It's a fairly common dilemma: What to do with the now silent factories,
iron works, mills and other reminders of the industrial revolution that
have long since outlived their original purpose. In this era of restoring
these giant landmarks as restaurants, studio apartments, and even convention
centers, the Virginia Outdoor Foundation is taking a more traditional
approach with the old Aldie Mill. They intend to return it, as much as
possible, to the way it was, by making the mill a place to learn and appreciate
the simplicity of the technology of days gone by. With help from private
donations and Federal HWY Enhancement (ISTEA) funds, in the near future
the Aldie Mill will be an operating water-powered gristmill.
Visitors are welcomed to pay tribute to this awesome reminder of how
far man has come in such a short time. With no buttons to push, no flashing
lights and no screens to monitor, the mill's two smaller milestones, only
48 inches in diameter, would produce about 2 tons wheat meal a day (8
to 12 bushels every hour). Something the children of today would not understand.
Outside the mill is evidence that restoration is in progress. In addition
to the sign declaring the work that is being done, the frothy green slime
lining the stagnant water in the raceway (a canal for a current of water)
is in sharp contrast to the newly painted double wheels. It is a silent
reminder of the passage of time. It lends itself to a sense of anticipation
towards the day when the water will once again move the two giant water
wheels and breathe life and power into historic Aldie Mill. As my partner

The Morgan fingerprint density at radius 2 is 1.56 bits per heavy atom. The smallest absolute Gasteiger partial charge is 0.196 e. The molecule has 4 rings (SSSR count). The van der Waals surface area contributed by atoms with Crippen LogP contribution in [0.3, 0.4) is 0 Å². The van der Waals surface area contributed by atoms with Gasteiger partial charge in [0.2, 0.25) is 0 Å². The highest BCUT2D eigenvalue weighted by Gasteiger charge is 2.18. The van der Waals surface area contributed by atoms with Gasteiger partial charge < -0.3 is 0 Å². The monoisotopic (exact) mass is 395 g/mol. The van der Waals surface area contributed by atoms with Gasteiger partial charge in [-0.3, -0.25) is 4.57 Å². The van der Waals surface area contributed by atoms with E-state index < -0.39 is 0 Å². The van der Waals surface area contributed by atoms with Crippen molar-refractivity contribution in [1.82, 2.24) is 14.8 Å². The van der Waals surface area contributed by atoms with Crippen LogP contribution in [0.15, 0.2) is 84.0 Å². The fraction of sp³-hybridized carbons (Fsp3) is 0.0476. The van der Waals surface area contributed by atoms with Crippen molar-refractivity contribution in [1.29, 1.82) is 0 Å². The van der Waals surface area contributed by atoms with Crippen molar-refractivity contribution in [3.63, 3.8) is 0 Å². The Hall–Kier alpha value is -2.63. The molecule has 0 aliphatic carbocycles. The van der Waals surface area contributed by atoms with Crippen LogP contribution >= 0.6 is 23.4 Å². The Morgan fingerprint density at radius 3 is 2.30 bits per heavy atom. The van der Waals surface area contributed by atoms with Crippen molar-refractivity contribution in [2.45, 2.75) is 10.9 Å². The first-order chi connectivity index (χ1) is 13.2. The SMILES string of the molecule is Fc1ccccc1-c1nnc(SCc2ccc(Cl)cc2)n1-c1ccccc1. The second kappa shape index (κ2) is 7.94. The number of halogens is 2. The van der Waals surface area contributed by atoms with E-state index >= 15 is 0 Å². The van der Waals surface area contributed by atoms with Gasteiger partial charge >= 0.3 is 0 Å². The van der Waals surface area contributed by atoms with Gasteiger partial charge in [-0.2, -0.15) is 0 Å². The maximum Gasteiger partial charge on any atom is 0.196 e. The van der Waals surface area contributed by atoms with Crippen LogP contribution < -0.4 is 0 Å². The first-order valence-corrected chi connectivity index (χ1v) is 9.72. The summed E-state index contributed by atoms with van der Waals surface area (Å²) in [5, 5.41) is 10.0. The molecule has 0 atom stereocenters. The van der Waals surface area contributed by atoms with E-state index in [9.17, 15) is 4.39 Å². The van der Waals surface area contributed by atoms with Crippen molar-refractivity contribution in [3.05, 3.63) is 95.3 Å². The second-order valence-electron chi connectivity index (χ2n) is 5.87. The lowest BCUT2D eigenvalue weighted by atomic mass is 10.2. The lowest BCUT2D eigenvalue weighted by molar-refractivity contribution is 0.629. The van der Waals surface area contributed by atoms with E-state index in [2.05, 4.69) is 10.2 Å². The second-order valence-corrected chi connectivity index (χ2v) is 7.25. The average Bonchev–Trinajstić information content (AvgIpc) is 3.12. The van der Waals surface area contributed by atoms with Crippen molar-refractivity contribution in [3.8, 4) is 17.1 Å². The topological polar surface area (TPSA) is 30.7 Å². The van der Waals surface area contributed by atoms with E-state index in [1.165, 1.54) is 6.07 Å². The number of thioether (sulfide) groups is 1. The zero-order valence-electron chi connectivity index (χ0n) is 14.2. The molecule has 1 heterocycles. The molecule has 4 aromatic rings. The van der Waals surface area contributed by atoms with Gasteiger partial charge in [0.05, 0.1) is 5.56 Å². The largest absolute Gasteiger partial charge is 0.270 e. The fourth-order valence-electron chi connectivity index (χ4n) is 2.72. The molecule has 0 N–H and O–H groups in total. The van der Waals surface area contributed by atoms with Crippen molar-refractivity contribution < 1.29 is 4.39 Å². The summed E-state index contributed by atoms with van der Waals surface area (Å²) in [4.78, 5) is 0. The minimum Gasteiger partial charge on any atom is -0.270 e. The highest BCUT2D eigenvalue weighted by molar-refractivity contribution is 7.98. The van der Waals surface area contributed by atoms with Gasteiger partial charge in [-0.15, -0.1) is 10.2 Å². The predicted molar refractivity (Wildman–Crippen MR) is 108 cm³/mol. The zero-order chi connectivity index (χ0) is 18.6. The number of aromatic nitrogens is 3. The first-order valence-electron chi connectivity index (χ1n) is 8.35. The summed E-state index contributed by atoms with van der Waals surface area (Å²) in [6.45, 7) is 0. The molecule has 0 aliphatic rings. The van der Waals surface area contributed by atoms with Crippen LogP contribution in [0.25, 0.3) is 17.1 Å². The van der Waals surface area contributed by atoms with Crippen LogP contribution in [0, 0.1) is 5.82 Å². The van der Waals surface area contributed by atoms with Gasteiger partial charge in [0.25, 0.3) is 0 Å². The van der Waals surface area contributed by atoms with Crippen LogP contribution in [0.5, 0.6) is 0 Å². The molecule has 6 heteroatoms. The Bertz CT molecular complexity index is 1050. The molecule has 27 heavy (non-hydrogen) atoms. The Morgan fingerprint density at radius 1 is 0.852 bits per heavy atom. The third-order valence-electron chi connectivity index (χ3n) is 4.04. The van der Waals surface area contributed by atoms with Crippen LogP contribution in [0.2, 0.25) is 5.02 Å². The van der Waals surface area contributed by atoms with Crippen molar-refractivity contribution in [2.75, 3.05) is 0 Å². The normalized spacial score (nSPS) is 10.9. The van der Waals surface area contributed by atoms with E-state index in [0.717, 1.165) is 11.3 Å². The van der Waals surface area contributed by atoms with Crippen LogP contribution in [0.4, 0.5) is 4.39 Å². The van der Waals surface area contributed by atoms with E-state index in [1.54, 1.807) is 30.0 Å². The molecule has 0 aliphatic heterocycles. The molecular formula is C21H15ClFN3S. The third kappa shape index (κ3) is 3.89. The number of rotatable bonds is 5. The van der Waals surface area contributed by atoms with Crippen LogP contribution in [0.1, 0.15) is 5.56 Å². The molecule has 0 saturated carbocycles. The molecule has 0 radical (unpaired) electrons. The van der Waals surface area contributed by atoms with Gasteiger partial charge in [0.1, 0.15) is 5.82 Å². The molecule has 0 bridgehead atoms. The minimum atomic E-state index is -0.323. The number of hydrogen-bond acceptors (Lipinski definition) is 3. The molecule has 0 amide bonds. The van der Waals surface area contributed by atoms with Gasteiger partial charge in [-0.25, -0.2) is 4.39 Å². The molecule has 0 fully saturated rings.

and I walk around the building taking photos and making notes, the upper
half of large wooden split front door opens, and a friendly face peers
out and asks if we would like a tour. She then smilingly directs us to
the side entrance and just as quickly as she appeared, she was gone. Somehow
I was reminded of Dorothy asking for the Wizard at the gates of Oz. We
were intrigued so we decided to investigate further.
Upon entering the mill, we were greeted by our Tour Guide for the day.
He was a laid back Aldie native sporting an NRA cap. He begins our tour
by telling us the mill was built 1807-1809 by Charles Fenton Mercer, who
was reported to have been a friend of George Washington. The mill continued
to operate until 1981 when Mr. and Mrs. James Douglass donated the mill
to the VA Outdoors Foundation. Our guide waxes nostalgic as he remembers
when he, as a small boy, used to cart wheelbarrows full of corncobs from
the mill's basement to sell as fuel for fire to people in the community.
His casual mannerisms and gentle local humor have his audience captivated.
I learned more than I ever cared to about the lifecycle of the weevil
and the modern health codes had made the continued operation of the mill
impossible. Apparently noticing the look of disgust on many of the visitor's
faces, our host gently reminds us that he's "eaten many a cornbread made
from meal from this mill and he has lived to tell about it."
The interior of the mill is surprisingly cool. The building itself,
supported by huge solid beams has an indestructible feel. You could easily
imagine the floors vibrating with the hum of the mill wheels as the grain
was rapidly being processed. The place smells like dust and aging wood.